Viola Davis, Michelle Pfeiffer, and Gillian Anderson can't save Showtime's ponderous political anthology.

"First Ladies and their teams are often the vanguards of social progress in this country, despite no budget and no pay," writes Betty Ford (Michelle Pfeiffer) to Michelle Obama (Viola Davis) in the tenth and final episode of Showtime's The First Lady. The sentiment serves as the thesis for this anthology series from creator Aaron Cooley and director Susanne Bier, a well-meaning but ponderous effort that wastes a trio of extraordinary actresses with its dull and cursory storytelling.

Despite its singular title, The First Lady insists on cramming three presidential spouses — Mrs. Obama, Mrs. Ford, and Mrs. Eleanor Roosevelt (Gillian Anderson) — and multiple administrations into each hour-long episode. The series introduces them at pivotal moments in their husbands' political career: FDR (Kiefer Sutherland) falling ill with polio and launching his NY gubernatorial campaign in the 1920s; Gerald Ford (Aaron Eckhart) being nominated to replace Spiro Agnew as Vice President in 1973; and Barack Obama (O-T Fagbenle) arriving at the White House with his wife and young daughters in 2008.

Gillian Anderson as Eleanor Roosevelt in THE FIRST LADY
Credit: Daniel McFadden/SHOWTIME

From there the stories leap back and forth — three different timelines, each with their own flashbacks — touching on courtships and childhood, tensions at home and triumphs with the voting public. First Lady (premiering April 17) chronicles the many ways these wives were integral to their husbands' success: Women rallied around Betty Ford after she went public with her breast cancer diagnosis in 1974; adoring crowds greet Michelle on the campaign trail in 2008 after Barack's team says he has a "relatability issue"; Eleanor provides a list of potential female cabinet appointees to FDR, who ultimately named a woman to the post of Secretary of Labor.

But once the men make it to the Oval Office, Eleanor, Betty, and Michelle are all told to step back and smile. "Oh, I see," sniffs Eleanor in her haughty mid-Atlantic drawl, to FDR's top advisor, Louis Howe (Jackie Earle Haley). "I'm good enough to get him here but not good enough to keep going." This injustice is the entire foundation upon which The First Lady's reason for being is built — yet for some reason, the folks behind the project decided that none of these fascinating First Ladies could carry their own show.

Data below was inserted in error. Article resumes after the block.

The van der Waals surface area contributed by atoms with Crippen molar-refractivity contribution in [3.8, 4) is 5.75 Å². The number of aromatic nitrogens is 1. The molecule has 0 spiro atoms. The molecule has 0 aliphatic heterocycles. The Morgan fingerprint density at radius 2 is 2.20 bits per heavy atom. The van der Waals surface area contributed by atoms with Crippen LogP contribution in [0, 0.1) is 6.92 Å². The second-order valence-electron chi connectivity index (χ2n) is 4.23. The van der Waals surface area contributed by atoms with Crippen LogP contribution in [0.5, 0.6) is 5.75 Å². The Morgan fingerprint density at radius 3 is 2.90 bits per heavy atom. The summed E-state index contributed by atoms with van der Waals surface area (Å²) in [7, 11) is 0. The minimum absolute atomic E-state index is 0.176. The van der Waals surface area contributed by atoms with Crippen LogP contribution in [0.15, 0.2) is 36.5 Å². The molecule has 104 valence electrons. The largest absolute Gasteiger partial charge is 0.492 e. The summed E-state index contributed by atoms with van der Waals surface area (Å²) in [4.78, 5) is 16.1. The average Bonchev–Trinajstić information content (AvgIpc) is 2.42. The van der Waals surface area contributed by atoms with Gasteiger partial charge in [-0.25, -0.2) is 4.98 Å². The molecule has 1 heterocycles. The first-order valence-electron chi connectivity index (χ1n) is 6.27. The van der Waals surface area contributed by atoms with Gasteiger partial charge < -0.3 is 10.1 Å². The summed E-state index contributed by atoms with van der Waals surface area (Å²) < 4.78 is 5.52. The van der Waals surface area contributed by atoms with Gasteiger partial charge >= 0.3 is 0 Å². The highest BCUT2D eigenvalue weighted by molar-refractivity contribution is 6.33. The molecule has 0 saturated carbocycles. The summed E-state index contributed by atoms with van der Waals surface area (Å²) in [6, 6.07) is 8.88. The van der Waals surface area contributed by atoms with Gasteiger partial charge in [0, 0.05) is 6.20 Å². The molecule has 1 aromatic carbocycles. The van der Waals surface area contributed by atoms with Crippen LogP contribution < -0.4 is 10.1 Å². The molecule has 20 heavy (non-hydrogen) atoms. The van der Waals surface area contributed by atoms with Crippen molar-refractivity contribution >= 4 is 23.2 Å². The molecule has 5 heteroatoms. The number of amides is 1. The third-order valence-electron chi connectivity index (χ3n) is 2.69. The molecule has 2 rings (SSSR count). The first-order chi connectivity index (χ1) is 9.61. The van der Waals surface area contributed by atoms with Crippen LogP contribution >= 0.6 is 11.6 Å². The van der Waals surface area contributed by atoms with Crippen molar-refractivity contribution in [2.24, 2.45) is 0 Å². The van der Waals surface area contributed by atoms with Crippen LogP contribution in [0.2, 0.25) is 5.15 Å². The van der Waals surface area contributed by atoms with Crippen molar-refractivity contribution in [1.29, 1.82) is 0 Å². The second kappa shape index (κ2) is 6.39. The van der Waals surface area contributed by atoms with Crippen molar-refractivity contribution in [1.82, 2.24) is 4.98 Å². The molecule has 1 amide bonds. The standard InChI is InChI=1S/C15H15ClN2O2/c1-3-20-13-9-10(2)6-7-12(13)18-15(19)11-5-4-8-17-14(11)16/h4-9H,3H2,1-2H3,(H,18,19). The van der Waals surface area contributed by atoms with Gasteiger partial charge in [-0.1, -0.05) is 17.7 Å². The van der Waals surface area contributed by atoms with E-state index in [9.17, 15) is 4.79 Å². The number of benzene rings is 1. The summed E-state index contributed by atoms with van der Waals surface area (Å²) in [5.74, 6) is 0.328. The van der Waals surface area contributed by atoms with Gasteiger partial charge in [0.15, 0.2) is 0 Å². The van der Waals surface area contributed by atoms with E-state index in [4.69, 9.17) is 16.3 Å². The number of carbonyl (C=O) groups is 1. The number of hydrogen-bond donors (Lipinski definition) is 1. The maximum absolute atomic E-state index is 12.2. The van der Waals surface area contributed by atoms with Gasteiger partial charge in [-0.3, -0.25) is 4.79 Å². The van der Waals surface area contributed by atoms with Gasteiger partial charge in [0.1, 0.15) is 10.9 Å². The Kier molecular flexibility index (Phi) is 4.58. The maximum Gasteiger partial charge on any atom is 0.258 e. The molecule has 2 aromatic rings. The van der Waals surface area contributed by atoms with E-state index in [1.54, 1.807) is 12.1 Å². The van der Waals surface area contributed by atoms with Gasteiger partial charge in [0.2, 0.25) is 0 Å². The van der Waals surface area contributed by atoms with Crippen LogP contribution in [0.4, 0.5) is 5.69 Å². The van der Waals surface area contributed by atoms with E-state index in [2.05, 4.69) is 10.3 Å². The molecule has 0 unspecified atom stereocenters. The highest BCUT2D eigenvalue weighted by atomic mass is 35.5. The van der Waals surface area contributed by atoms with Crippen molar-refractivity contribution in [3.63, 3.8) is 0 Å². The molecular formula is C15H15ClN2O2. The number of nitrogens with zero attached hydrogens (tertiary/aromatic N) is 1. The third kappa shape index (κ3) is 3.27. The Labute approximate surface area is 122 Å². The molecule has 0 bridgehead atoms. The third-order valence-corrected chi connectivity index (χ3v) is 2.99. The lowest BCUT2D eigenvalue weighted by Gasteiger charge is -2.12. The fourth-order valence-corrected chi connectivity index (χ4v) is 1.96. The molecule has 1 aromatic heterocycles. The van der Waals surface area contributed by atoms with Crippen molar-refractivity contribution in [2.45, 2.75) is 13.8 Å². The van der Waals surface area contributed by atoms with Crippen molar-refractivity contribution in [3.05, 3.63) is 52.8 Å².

Michelle Pfeiffer as Betty Ford in THE FIRST LADY
Michelle Pfeiffer as Betty Ford in The Firs
| Credit: Murray Close/SHOWTIME

Betty Ford's life alone could fuel several limited series: Former dance student of Martha Graham, outspoken supporter of abortion rights and the ERA, a recovering addict who built a world-famous rehab center in the desert. The same holds true for Eleanor Roosevelt or Michelle Obama, yet all of their stories are divvied up into greatest-hits bits, and the show ultimately plays like a prestige (and repetitive) reenactment of each First Lady's Wikipedia page.

Anderson recreates several of Eleanor Roosevelt's famous radio addresses ("A woman is like a teabag — you never know how strong it is until it's in hot water"). Multiple scenes depict a young Michelle Obama (Jayme Lawson) watching her sick father (Michael Potts) navigate a health care system that caters to wealthier patients with better insurance. There are clumsy moments of epiphany: "I am a Roosevelt. I should use it to further the causes that I believe in," muses Eleanor. "Now I get to make a difference!" announces Michelle to her Senator husband after landing a job at University of Chicago Hospitals. Then they both dance to Mary J. Blige.

It's a shame, because the cast is excellent. Davis and Anderson tackle their characters with typical polish and precision, and Pfeiffer gives an exquisitely controlled performance as Betty Ford, embodying the fun-loving First Lady's poise and witty charm as well as the emptiness those qualities masked. Lily Rabe recurs as Lorena Hickok, the pioneering lesbian journalist who formed a close (and possibly romantic) bond with Eleanor Roosevelt, and often stayed in a bedroom adjoining the First Lady's in the White House. (Seriously, how is this not its own show?) The actors behind the Presidents are suitably charismatic as well, despite being laden with the requisite hairpieces and prosthetics that come with this current wave of true-life TV.

"You knew what you were getting into," notes Gerald Ford, informing Betty that she's about to become First Lady in the wake of Nixon's resignation. It's a common theme in these women's lives: You married a politician, what did you expect? I suppose as viewers we could say the same thing to ourselves: A-list stars playing Important People, an Emmy-hungry network, a TV industry that seems to value "true" more than "story" — we knew what we were getting into. But that doesn't mean we have to like it. Grade: C+

The First Lady premieres April 17 on Showtime.

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